CO2UT was my second gravel race of the year, so I knew, going in, that as soon as we hit the dirt, I would be exposed as the roadie I am.
Sure enough, as soon as we made a left turn onto the dinosaur tracks, it was as if a parachute unfolded behind me, and the lead group instantly rode away from me. It wasn’t because of pedaling; it was because, with every twist or downhill, my fear finger closed like a vice over my right brake shifter and halved all the speed I earned going into the downhill or corner.
After the first set of dino tracks, we merged onto the pavement, and the lead group dangled in the distance. I pulled out my matchbook, dumped a little kerosene on it, lit it all on fire, and bridged back to the leading group just in time for the next section of dino tracks to start.
The process repeated itself until I decided that despite having God Legs (Thanks Tour of the Gila!), I wasn’t in good enough shape to do 40/20s for 100 miles.
So, as we entered a section of gravel road that swooped up and down like a rollercoaster, I pulled out my scarf and waved goodbye to the technically gifted and settled into the roadie walk of shame – blasting the uphills, babying the downhills.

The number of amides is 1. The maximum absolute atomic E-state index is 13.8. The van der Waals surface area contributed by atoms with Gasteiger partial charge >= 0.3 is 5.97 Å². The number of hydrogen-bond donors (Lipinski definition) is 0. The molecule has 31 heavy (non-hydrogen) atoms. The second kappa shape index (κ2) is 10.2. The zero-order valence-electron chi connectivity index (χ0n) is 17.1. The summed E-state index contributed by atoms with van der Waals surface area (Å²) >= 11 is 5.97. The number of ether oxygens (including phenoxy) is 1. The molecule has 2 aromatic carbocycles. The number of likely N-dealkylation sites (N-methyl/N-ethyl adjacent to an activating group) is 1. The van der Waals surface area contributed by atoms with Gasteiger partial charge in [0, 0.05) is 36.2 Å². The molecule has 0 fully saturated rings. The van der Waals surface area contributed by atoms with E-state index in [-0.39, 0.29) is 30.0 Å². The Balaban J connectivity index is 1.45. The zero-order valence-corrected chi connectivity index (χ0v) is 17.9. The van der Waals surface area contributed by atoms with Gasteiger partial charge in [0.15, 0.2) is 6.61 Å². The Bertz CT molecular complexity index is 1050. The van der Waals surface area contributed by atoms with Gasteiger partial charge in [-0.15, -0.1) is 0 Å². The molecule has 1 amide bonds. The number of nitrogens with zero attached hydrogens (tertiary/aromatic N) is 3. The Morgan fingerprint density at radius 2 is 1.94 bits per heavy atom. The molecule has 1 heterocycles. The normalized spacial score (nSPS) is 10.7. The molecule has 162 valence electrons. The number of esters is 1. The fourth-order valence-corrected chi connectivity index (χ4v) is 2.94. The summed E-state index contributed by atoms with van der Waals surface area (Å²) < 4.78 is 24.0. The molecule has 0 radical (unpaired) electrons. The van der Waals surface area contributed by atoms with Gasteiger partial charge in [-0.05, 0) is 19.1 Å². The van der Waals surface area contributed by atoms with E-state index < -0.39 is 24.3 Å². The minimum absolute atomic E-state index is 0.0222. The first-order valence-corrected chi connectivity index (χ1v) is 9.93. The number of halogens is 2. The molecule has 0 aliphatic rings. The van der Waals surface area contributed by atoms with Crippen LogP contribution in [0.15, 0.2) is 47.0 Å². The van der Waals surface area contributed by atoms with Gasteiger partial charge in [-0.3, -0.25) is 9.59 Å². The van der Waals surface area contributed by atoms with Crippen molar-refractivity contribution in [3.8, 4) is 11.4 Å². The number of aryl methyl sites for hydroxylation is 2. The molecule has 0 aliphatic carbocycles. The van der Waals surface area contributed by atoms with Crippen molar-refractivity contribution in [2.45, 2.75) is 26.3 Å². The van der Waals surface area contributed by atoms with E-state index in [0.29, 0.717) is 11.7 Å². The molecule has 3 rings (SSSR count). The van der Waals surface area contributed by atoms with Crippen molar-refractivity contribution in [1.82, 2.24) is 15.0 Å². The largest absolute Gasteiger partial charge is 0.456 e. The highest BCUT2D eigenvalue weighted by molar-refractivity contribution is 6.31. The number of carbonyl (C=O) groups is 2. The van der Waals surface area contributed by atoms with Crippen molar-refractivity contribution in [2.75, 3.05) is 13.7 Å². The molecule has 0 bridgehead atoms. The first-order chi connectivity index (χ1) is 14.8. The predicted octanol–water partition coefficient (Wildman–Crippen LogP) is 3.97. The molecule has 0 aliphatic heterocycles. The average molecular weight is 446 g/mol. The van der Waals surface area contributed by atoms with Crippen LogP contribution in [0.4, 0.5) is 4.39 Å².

Happily, I caught my teammate Gabe. Unlike me, Gabe could descend well – the uphills unsettled him, so we entered into an uneasy alliance of me pulling like a maniac on the uphills while he swooped the downhills.
This went on, improbably, for about an hour, until after a particularly nasty downhill, Gabe dropped me definitively, skipping over ravines and bumps like an angel before disappearing into the distance while I haplessly blundered my way down in his wake.
But don’t count out Diesel Daddy. I saw his red kit in the distance, pounded a gel, placed my head so low it almost touched the front tire, and DUB DUB DUB DUBED my way to the group to which Gabe had bridged.
As I approached, I saw someone in the group I never expected to see until after the finish – my handsome, mustachioed teammate Alex Marr. He was trading pulls with Gabe as I snuck up to them and entered the rotation. The band was back together again!
For miles on end, we made the miles rip by taking turns charging into the wind while the rest of us took turns hiding in our respective fragrant drafts. I thought this would go on forever. I thought we would never leave each other. I thought we were meant to be together.
And then Alex’s back seized up, and the honeymoon period ended.
Gabe and I kept going but soon separated as the lights went out in both of our houses, and I charged through a sand pit in desperation.
In the distance, I gradually caught someone wearing a mountain bike kit. As soon as I caught him, we entered into a charming pattern. Every downhill, he rode away. Every uphill, I caught him. This went on for twenty minutes. He never formally acknowledged I was there, but I caught him stealing a look behind a few times after the downhills.
Finally, a long, sustained uphill loomed. I caught him and rode behind him. For a minute or two, I sat behind him, not really interested in passing him if he would pass me on the next downhill. But, F it, I went. As I slingshotted out of his draft, he yelled, “Fucking Roadie!”.
I never saw him again.